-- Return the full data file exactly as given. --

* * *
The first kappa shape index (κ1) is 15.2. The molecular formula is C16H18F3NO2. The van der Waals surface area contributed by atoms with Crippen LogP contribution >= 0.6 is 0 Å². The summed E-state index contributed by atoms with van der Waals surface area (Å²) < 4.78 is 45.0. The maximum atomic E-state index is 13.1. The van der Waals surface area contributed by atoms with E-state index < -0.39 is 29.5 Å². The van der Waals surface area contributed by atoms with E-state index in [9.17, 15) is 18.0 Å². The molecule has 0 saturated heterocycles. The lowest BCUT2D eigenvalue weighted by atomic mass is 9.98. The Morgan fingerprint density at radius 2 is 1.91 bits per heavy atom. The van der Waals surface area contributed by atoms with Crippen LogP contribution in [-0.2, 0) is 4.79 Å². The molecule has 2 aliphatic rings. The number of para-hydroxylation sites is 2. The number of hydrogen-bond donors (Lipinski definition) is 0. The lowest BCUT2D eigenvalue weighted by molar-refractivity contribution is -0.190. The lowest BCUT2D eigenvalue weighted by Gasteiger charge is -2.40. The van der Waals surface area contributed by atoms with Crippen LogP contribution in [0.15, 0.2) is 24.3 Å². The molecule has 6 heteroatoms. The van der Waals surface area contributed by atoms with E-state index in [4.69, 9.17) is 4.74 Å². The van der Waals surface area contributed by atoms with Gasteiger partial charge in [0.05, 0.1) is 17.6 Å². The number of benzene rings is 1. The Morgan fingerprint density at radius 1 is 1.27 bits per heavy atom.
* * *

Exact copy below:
The first kappa shape index (κ1) is 15.2. The molecular formula is C16H18F3NO2. The van der Waals surface area contributed by atoms with Crippen LogP contribution >= 0.6 is 0 Å². The summed E-state index contributed by atoms with van der Waals surface area (Å²) < 4.78 is 45.0. The maximum atomic E-state index is 13.1. The van der Waals surface area contributed by atoms with E-state index < -0.39 is 29.5 Å². The van der Waals surface area contributed by atoms with E-state index in [9.17, 15) is 18.0 Å². The molecule has 0 saturated heterocycles. The lowest BCUT2D eigenvalue weighted by atomic mass is 9.98. The Morgan fingerprint density at radius 2 is 1.91 bits per heavy atom. The van der Waals surface area contributed by atoms with Crippen LogP contribution in [-0.2, 0) is 4.79 Å². The molecule has 2 aliphatic rings. The number of para-hydroxylation sites is 2. The number of hydrogen-bond donors (Lipinski definition) is 0. The lowest BCUT2D eigenvalue weighted by molar-refractivity contribution is -0.190. The lowest BCUT2D eigenvalue weighted by Gasteiger charge is -2.40. The van der Waals surface area contributed by atoms with Crippen LogP contribution in [0.15, 0.2) is 24.3 Å². The molecule has 6 heteroatoms. The van der Waals surface area contributed by atoms with E-state index in [4.69, 9.17) is 4.74 Å². The van der Waals surface area contributed by atoms with Gasteiger partial charge in [0.05, 0.1) is 17.6 Å². The number of benzene rings is 1. The Morgan fingerprint density at radius 1 is 1.27 bits per heavy atom.